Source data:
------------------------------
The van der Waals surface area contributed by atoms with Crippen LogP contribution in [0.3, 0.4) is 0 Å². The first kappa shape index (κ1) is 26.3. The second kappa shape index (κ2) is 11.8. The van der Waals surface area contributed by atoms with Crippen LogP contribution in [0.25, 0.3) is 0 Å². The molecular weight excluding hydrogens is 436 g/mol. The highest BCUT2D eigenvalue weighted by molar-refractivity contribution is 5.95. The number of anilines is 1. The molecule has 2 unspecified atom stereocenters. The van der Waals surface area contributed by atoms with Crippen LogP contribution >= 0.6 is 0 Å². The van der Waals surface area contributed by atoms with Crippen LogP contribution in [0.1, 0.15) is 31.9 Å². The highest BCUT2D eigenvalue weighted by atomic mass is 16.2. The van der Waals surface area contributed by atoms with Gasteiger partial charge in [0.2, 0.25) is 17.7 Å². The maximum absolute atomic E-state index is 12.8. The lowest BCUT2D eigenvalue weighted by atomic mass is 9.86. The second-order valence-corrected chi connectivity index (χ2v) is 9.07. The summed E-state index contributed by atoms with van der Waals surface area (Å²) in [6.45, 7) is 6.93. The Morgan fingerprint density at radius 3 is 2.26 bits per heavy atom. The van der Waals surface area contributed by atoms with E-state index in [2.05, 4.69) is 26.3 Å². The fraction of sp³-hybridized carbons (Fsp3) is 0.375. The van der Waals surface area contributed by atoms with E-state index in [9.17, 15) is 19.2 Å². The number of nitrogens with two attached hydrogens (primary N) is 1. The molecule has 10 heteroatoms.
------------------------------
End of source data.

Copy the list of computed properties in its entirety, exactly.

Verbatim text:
The van der Waals surface area contributed by atoms with Crippen LogP contribution in [0.3, 0.4) is 0 Å². The first kappa shape index (κ1) is 26.3. The second kappa shape index (κ2) is 11.8. The van der Waals surface area contributed by atoms with Crippen LogP contribution in [0.25, 0.3) is 0 Å². The molecular weight excluding hydrogens is 436 g/mol. The highest BCUT2D eigenvalue weighted by molar-refractivity contribution is 5.95. The number of anilines is 1. The molecule has 2 unspecified atom stereocenters. The van der Waals surface area contributed by atoms with Crippen LogP contribution >= 0.6 is 0 Å². The van der Waals surface area contributed by atoms with Crippen LogP contribution in [0.1, 0.15) is 31.9 Å². The highest BCUT2D eigenvalue weighted by atomic mass is 16.2. The van der Waals surface area contributed by atoms with Gasteiger partial charge in [0.2, 0.25) is 17.7 Å². The maximum absolute atomic E-state index is 12.8. The lowest BCUT2D eigenvalue weighted by atomic mass is 9.86. The second-order valence-corrected chi connectivity index (χ2v) is 9.07. The summed E-state index contributed by atoms with van der Waals surface area (Å²) in [6.45, 7) is 6.93. The Morgan fingerprint density at radius 3 is 2.26 bits per heavy atom. The van der Waals surface area contributed by atoms with E-state index in [2.05, 4.69) is 26.3 Å². The fraction of sp³-hybridized carbons (Fsp3) is 0.375. The van der Waals surface area contributed by atoms with E-state index in [9.17, 15) is 19.2 Å². The number of nitrogens with two attached hydrogens (primary N) is 1. The molecule has 10 heteroatoms.